Story and video by Joel Bissel and Conor Ralph

Coal has been moved a variety of ways, but by boat is easiest, safest and environmentally friendly. Inland waterways move about 630 million tons of cargo valued at over $73 billion annually.

As the Sun Rises over the Ohio River, watchman Ben Morrow and deckhand Nathan Mohler tighten cables from barge to barge. The two work quickly as Morrow radios back and forth with captain Dale Wallace in the pilothouse. Wallace overlooks his three-wide and five-long barge tow as he directs the minor but very detailed movements, carefully maneuvering each 195-foot coal barge into place as they “build their tow.” Like most days for the crew, it’s just another standard barge drop-off at one of the 26 major coal-based electricity-generating power plants in Ohio.

Coal has a rich history on the Ohio River. More than 230 million tons of cargo is transported on the river each year. Coal and other energy products account for nearly 70 percent of what travels via barge. According to the U.S. Energy Information Administration, at the end of 2012 West Virginia had 264 active mines and Ohio had 39. Ohio currently ranks 13th in coal production, with mining operations in 14 counties across the state. Though Ohio ranks 4th in coal consumption nationally, approximately 90 percent of Ohio electricity is generated by coal, compared with the national average of 50 percent and the worldwide average of 40 percent.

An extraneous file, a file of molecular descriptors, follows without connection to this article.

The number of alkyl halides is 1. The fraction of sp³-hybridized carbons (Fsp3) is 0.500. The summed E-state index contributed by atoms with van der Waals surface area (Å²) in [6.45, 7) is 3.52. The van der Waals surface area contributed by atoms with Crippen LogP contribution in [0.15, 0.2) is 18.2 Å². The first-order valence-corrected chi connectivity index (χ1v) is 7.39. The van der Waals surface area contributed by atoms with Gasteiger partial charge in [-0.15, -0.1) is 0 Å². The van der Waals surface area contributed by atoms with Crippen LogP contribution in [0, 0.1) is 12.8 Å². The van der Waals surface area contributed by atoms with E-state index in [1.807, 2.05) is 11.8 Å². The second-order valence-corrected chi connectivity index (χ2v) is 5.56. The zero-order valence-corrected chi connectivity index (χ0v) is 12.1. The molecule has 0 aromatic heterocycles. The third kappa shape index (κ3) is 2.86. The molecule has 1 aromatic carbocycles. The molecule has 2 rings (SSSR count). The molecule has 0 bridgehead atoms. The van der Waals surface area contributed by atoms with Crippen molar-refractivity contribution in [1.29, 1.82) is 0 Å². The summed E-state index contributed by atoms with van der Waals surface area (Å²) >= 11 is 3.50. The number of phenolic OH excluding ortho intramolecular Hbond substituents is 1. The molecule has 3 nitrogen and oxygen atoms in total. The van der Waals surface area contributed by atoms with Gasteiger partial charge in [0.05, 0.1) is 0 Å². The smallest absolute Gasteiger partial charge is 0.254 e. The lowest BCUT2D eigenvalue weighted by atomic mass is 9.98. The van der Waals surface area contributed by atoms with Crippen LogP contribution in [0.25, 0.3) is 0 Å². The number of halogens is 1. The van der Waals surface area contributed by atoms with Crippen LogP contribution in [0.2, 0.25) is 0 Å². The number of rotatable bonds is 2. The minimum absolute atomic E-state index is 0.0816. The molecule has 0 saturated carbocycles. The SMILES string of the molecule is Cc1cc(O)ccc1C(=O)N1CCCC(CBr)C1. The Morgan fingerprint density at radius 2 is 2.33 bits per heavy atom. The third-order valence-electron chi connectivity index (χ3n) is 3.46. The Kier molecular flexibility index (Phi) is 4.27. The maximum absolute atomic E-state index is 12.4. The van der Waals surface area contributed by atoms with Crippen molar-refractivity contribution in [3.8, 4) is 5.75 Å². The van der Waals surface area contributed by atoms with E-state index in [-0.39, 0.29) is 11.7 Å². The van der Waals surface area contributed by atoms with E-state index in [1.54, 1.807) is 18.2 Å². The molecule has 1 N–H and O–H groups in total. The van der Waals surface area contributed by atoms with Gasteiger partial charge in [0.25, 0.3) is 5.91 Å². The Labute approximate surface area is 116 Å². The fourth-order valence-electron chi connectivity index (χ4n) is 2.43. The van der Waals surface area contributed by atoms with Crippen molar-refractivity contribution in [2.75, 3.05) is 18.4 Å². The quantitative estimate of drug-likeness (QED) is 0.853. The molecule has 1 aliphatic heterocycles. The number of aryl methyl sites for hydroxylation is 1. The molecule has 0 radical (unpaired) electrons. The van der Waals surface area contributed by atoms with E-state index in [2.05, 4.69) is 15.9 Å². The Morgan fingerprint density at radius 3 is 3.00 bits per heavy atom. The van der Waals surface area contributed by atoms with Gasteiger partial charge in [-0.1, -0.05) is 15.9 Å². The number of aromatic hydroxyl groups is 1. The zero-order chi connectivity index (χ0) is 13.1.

A standard 195-foot-long barge that is 35-feet wide has a maximum capacity of 1,500 tons of coal, meaning a full 15-barge tow could move 22,500 tons at a time.

AEP Mariner passes Mitchell Power Plant

The AEP Mariner passes Mitchell Power Plant, Moundsville, W. Va. as the tow pushes barges upstream toward Powhatan Point, Ohio. Photo by Joel Bissell and Conor Ralph

The task of coal transportation is grueling. Two crews of four and a chef operate the 6,000 horsepower AEP Mariner – the largest of the AEP fleet. The crews are comprised of a captain or pilot, chief engineer or oiler, a second mate, and a deckhand, who alternate six-hour shifts four times a day for 21 days before being relieved by a crew change.

Joe Brawn, an oiler onboard the Mariner, views his alternating life on and off the boat as a “six month paid vacation.” The job allows as much time off the boat as on, but there are some downsides to working half the year.

“Sometimes you’re just going to miss stuff at home,” he said. “When you’re out here you can’t just take off work early… you miss stuff. Holidays, birthdays – stuff like that.”

WATERWAY: Ryan Kellman and Logan Werlinger, producers. Joel Bissel and Conor Ralph video and stills. Joel Bissel and Conor Ralph, reporting. Ashley Hopkins, editor; Jacob Desmit, copywriter. Taylor Olmstead and Paul Lewis, interactive development. Aurelia Bunescu, interactive design. Lisa Villamil, graphics editor, multimedia interface design; information graphics faculty lead. Mitch Casey, photojournalism faculty lead. Nick Steinbauer, developer; interactive design faculty lead.